The Building Products Innovation Council (BPIC) is calling for an overhaul of the evidence of suitability provisions in the building code, to end the use of non-fit and non-complying building products in Australia.

The Industry Position Paper - NCC Evidence of Suitability (A2) Review offers five recommendations for change to the National Construction Code (NCC) Evidence of Suitability (A2) provisions which is currently being reviewed by the Australian Building Codes Board (ABCB).

Interestingly, the BPIC is calling for a crackdown on the use of conforming building products in inappropriate designs and forms of construction (non-compliant applications), rather than simply focussing on the procurement and use of non-conforming products.


The BPIC notes that despite the evolution of the building product marketplace since the release of the first Building Code of Australia in 1988, the NCC A2 provisions have remained essentially unchanged.

This evolution has had a significant effect on the supply chain over the past decade, brought on by an increased use of offshore sources, a decreased level of local manufacturing and an increased uptake in online purchasing of building products.

For the BPIC, this has led to both a saturation of non-compliant building products in the Australian marketplace as well as an increased use of non-fit building products on Australian buildings as many suppliers are marketing products manufactured by others as their ‘own brand’ and intimating to consumers that they are the original producers but don’t have the knowledge to ensure products they purchase are ‘fit-for-purpose’.

Once these products are in the supply chain, says the BPIC, the provenance is often lost and seeking a remedy to building failures when they arise becomes extremely difficult.

“Improved ease of import, declining availability from Australian manufacturers, international design trends and intensifying competitive pressures has led to more instances of ‘one off’ direct imports of small quantities (e.g. one shipping container load) of particular building products by builders and project managers for use on a particular project,” reads the report.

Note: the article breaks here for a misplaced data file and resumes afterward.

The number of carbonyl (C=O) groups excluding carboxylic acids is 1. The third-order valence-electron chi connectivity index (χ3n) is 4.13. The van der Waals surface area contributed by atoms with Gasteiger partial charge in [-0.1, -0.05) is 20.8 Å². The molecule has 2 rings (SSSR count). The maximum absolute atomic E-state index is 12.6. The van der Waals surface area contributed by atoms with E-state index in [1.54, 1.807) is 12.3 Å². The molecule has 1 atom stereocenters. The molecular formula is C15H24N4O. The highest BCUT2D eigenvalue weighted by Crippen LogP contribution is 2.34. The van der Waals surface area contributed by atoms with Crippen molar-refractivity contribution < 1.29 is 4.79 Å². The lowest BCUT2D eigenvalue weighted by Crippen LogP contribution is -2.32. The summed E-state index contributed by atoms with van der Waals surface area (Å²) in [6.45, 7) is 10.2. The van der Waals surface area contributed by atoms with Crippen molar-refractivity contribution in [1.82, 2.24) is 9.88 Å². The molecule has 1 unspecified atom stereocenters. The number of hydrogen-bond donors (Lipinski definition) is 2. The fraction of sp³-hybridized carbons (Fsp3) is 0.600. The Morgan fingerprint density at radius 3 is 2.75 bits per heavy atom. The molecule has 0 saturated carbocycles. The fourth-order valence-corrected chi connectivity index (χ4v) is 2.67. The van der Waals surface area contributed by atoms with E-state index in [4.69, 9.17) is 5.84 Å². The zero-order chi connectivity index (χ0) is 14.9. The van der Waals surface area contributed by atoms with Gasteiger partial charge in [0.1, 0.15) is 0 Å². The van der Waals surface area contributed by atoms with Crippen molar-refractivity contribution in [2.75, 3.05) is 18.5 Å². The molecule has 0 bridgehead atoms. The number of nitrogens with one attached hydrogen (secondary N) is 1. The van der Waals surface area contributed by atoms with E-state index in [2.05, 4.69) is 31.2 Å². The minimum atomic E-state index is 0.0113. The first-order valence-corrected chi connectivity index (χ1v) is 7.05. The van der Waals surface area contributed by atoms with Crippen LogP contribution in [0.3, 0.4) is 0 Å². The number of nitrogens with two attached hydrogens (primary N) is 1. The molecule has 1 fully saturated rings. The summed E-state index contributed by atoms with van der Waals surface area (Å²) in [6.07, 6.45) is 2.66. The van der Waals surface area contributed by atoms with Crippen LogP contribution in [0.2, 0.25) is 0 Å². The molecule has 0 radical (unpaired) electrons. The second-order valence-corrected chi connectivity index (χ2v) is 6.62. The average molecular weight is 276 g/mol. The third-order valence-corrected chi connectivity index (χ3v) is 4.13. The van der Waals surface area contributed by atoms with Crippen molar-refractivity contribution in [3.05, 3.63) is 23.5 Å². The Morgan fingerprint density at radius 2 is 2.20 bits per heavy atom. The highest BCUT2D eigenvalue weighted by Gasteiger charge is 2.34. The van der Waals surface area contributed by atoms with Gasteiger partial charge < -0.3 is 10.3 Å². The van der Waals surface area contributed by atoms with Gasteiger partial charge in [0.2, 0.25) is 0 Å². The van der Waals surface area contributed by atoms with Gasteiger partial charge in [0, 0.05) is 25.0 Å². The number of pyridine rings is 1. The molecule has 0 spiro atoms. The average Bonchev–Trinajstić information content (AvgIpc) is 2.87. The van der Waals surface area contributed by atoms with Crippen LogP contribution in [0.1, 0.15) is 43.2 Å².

“Such imports often come from suppliers with whom no ongoing commercial relationship exists or is contemplated, and whose quality compliance performance is often unknown or unknowable.”

Additionally, says the BPIC, the current A2 provisions make it easy for builders to substitute products specified (and compliant) at the design stage for products that that might not necessarily meet the performance as the original specified.

“Alternative products to those that are specified at the design stage of a building as part of an appropriate Evidence of Suitability process can be substituted without any effective mechanism to ensure the alternative has the same properties, performance and credentials as the original specified product,” they explain.

“This situation is exacerbated by the practice of using the terms “or similar” and “or equivalent” on documentation where the critical performance metrics of the specified products are not listed so there is no way for alternative or substituted products to be evaluated against original fit-for-purpose compliance criteria.”

Ultimately, says the BPIC, the most fundamental problem is that the majority of building products do not require any form of approval or have any requirement to attest to their performance and fitness for purpose prior to being offered for sale.

“In many instances, a conforming and a non-conforming product can look and feel the same. Establishing compliance at the point of sale is the most effective place for enforcement and will work for many products that have manufacturer compliance documentation, product approval forms, and certification, but it is not practical for all products and this needs to be taken into account,”

“Whilst Australian standards are called up in building codes, and thus by reference must be adhered to, the method of demonstrating compliance is poorly articulated. While mandatory certification would seem to be an answer to many of these issues, it has not proven to be completely effective in the electrical and plumbing sectors, and is not necessarily appropriate for building products used in many relatively benign applications (e.g. door stops, skirting boards, etc).”


The BPIC made five recommended NCC A2 changes which are summarised in the drop-downs below: